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Eventbriefing Reformingmathpathways1017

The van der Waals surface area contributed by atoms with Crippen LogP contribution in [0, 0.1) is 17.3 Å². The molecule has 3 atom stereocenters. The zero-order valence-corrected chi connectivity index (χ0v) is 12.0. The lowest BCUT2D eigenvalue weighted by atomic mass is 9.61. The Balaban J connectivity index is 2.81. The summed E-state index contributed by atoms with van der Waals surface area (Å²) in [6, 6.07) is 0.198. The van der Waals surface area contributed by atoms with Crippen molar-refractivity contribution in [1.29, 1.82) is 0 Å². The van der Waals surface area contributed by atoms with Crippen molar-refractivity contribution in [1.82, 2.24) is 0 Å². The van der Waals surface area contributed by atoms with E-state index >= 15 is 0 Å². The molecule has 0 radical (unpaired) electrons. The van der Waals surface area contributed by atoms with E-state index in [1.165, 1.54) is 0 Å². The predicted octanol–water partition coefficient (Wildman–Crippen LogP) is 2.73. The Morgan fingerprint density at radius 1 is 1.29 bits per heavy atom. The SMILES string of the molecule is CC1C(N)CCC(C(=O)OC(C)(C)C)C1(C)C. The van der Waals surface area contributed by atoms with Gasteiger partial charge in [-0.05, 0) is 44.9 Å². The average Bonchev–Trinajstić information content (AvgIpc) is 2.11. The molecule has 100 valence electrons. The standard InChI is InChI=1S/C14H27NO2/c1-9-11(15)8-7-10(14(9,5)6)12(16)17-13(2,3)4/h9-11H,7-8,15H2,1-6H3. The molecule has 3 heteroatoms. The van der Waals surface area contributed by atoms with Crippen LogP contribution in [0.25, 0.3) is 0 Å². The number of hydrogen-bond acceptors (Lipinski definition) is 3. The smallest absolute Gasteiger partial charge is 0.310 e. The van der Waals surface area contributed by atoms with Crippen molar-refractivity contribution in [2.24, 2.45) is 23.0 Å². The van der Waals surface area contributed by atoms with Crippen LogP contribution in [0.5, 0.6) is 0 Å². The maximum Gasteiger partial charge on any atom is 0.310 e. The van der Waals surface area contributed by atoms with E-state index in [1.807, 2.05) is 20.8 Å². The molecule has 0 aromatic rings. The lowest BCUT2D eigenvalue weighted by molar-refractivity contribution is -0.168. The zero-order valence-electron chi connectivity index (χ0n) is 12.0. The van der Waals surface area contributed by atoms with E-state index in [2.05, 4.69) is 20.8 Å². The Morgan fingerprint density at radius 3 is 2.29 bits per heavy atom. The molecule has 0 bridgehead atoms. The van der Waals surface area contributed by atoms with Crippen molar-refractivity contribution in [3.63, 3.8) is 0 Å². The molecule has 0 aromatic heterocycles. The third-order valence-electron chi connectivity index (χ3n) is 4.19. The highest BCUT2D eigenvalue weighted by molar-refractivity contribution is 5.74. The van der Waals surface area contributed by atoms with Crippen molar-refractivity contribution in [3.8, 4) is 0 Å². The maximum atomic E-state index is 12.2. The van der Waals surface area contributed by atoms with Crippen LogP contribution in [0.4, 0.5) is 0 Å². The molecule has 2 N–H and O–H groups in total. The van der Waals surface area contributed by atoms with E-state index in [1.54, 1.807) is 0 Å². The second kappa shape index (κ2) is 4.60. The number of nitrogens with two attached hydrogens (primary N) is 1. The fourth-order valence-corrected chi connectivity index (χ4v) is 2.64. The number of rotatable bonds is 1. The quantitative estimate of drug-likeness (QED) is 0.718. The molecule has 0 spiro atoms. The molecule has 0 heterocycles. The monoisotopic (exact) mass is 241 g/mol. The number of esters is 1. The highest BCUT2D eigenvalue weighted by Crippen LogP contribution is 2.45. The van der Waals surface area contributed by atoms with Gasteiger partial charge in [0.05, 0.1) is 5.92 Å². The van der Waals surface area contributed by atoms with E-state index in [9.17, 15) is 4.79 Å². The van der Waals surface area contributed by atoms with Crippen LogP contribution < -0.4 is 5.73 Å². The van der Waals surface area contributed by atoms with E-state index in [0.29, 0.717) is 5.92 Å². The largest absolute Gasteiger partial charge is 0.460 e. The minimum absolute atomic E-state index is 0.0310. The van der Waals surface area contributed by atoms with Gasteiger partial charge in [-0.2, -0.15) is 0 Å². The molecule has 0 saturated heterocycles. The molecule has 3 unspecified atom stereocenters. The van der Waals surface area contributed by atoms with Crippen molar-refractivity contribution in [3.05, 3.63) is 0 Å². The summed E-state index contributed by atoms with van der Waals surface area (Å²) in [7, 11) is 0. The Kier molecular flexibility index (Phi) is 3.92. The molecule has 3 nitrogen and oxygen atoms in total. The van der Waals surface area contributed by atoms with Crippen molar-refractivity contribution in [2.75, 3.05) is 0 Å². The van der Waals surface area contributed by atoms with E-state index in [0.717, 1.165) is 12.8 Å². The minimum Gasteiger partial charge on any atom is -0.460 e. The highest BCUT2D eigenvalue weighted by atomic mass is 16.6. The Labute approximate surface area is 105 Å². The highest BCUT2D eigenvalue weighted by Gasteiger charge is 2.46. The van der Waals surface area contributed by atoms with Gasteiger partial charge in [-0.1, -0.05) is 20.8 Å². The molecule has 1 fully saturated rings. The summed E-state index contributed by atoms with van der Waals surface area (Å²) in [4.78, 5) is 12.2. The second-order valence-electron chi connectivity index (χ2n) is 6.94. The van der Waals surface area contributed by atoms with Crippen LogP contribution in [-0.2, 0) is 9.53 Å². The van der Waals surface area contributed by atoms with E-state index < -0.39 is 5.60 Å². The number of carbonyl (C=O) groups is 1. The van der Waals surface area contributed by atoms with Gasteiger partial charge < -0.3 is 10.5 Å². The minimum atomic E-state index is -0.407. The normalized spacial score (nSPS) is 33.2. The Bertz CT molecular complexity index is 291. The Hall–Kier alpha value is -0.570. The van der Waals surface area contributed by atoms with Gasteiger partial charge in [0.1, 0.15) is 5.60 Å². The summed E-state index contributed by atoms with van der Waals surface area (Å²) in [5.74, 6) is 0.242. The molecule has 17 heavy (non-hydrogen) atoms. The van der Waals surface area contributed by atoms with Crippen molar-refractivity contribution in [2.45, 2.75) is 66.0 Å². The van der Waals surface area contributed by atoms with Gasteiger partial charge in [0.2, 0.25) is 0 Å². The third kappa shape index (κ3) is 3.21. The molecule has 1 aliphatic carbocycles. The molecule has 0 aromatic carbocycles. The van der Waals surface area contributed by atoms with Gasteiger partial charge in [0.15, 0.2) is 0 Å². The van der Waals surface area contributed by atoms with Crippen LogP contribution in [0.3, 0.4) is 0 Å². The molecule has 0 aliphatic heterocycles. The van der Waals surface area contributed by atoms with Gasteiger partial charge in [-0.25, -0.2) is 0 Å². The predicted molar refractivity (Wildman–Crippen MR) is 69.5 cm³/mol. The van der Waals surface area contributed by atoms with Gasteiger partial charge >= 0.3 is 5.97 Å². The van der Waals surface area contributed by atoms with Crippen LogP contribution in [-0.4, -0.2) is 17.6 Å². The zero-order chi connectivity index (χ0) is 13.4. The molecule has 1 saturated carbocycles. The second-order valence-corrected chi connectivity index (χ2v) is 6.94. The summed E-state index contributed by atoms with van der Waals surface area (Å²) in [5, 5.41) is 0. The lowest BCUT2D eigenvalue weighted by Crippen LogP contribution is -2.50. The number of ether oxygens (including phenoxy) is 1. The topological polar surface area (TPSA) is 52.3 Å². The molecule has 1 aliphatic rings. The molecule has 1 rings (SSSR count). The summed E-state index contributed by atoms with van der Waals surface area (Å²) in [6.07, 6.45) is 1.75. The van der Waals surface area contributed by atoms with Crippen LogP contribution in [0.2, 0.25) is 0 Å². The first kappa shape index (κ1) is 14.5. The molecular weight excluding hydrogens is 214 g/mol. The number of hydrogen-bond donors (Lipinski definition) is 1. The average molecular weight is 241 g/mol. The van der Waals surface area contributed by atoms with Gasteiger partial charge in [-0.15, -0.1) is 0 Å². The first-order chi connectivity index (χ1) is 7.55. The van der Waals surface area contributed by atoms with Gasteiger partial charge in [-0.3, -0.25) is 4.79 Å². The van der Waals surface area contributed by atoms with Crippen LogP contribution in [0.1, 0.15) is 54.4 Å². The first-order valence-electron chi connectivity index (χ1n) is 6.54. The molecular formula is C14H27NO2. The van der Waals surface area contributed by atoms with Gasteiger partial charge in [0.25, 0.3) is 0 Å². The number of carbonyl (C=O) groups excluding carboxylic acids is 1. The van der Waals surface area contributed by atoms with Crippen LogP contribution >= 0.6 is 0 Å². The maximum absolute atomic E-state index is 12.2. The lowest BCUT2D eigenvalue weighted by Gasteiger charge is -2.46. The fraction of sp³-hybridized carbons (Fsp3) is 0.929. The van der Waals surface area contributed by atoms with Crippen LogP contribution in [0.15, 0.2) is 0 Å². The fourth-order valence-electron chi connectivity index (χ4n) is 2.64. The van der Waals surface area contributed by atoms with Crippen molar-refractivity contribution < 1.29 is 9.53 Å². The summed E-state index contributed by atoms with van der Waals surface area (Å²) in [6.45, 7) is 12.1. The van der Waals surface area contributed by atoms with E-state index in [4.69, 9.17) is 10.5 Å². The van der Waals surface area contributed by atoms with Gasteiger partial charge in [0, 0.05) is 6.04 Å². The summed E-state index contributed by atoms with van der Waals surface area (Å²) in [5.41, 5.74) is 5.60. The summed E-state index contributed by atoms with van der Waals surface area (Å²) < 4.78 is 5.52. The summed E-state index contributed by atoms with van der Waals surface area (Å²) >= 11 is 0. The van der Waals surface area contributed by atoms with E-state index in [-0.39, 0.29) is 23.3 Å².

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object(Timber\Post)#3711 (44) { ["ImageClass"]=> string(12) "Timber\Image" ["PostClass"]=> string(11) "Timber\Post" ["TermClass"]=> string(11) "Timber\Term" ["object_type"]=> string(4) "post" ["custom"]=> array(5) { ["_wp_attached_file"]=> string(43) "eventbriefing_reformingmathpathways1017.pdf" ["wpmf_size"]=> string(6) "449893" ["wpmf_filetype"]=> string(3) "pdf" ["wpmf_order"]=> string(1) "0" ["searchwp_content"]=> string(5225) "Reforming Math Pathways in California’s Community Colleges October 24, 2017 Olga Rodriguez, Hans Johnson, Marisol Cuellar Mejia, and Bonnie Brooks Supported with funding from the Bill and Melinda Gates Foundation, the College Futures Foundation, and the Sutton Family Fund Developmental math is an obstacle for community college students  The California Community Colleges (CCC) system is large and diverse – Educates almost half of the state’s undergraduates – High numbers of historically underrepresented students enroll – Critical to the production of bachelor’s degrees  Equity is a major concern in developmental (remedial) math – 65% of incoming students enroll but few complete transfer-level math—49% of students one level below transfer and only 8% of those four levels below – Historically underrepresented students are disproportionately represented  Community colleges are experimenting with alternative pathways to transfer-level math, as well as other reforms – Revising assessment and placement procedures – Exploring alternative curricular approaches 2 Two key reforms aim to shorten the path to transferlevel math  Statistics pathway – Provides accelerated pathway to transfer level math for students in liberal arts and humanities majors – Aims to better align with transfer-level statistics  Compressed math pathway – Accelerates pathway to transfer math by combines two developmental math courses into a single course – Aims to streamline content by reducing time spent on review and eliminating redundancy  Reforms only reach a small share of students Comparing traditional math and statistics pathways Students in statistics pathways are much more likely to complete a transfer-level course Share of students (%) 100 100 90 80 70 60 50 40 30 20 10 0 Enrolled 75 64 Completed Beginning algebra or pre-statisics 44 38 Enrolled Completed Intermediate algebra Statistics pathway Traditional math pathway 67 49 26 22 16 13 Enrolled Completed Transfer-level math Earned a degree, certificate, or transferred 5 Outcomes improve for a broad range of students, but equity gaps remain Share of students completing transfer-level math (%) 60 50 40 33 30 20 12 10 0 African American 47 16 Latino 51 20 Asian American Traditional math pathway Statistics pathway 58 55 53 49 45 18 16 18 19 14 White Low-income Not Male low-income Female 6 Comparing traditional and compressed math pathways The compressed algebra pathway has a modest impact Share of students progressing (%) 100 100 90 80 70 Compressed algebra pathway Traditional math pathway 66 60 50 59 43 40 51 28 30 38 20 15 10 0 20 15 13 Enrolled Completed Enrolled Completed Enrolled Completed Earned a degree, certificate, Beginning algebra or compressed algebra Intermediate algebra Transfer-level math or transferred 8 Outcomes improve for a broad range of students, but equity gaps have not narrowed Share of students completing transfer-level math (%) 60 50 40 30 20 13 10 6 0 African American 20 9 25 12 Latino Asian American 17 10 White Traditional math pathway Compressed algebra pathway 18 10 28 14 18 9 23 10 Male Female Low-income Not low-income 9 Students in compressed arithmetic and pre-algebra pathways have poor outcomes Share of students progressing (%) 100 100 90 80 70 60 50 40 30 20 17 10 0 Start in traditional or Completed compressed math developmental math Traditional math pathway Compressed arithmetic-pre-algebra pathway 8 Enrolled in transfer math 5 Completed transfer math 5 Earned a degree, certificate, or transferred 10 Developmental math reforms improve overall outcomes but have not closed gaps between student groups  Longstanding gaps between students overall and students in underrepresented groups have not narrowed – Race/ethnicity, gender, and low-income status  Community colleges have begun to consider the equity implications of developmental education – Partly in response to student equity funding  Colleges have begun to address equity gaps – Integrating student supports – Professional development – Reforming assessment and placement 11 Policy recommendations  Expand access to statistics and compressed algebra pathways  Consider curricular reform in compressed algebra  Consider eliminating lowest developmental math levels  Integrate developmental math reforms and guided pathways to support student success beyond developmental education  Encourage innovations and monitor their impact – Evaluate outcomes as colleges implement and expand math reforms – Assess whether interventions help to close equity gaps 12 Reforming Math Pathways in California’s Community Colleges October 24, 2017 Olga Rodriguez, Hans Johnson, Marisol Cuellar Mejia, and Bonnie Brooks Supported with funding from the Bill and Melinda Gates Foundation, the College Futures Foundation, and the Sutton Family Fund Notes on the use of these slides These slides were created to accompany a presentation. They do not include full documentation of sources, data samples, methods, and interpretations. To avoid misinterpretations, please contact: Olga Rodriguez (rodriguez@ppic.org; 415-291-4457) Thank you for your interest in this work. 14" } ["___content":protected]=> string(164) "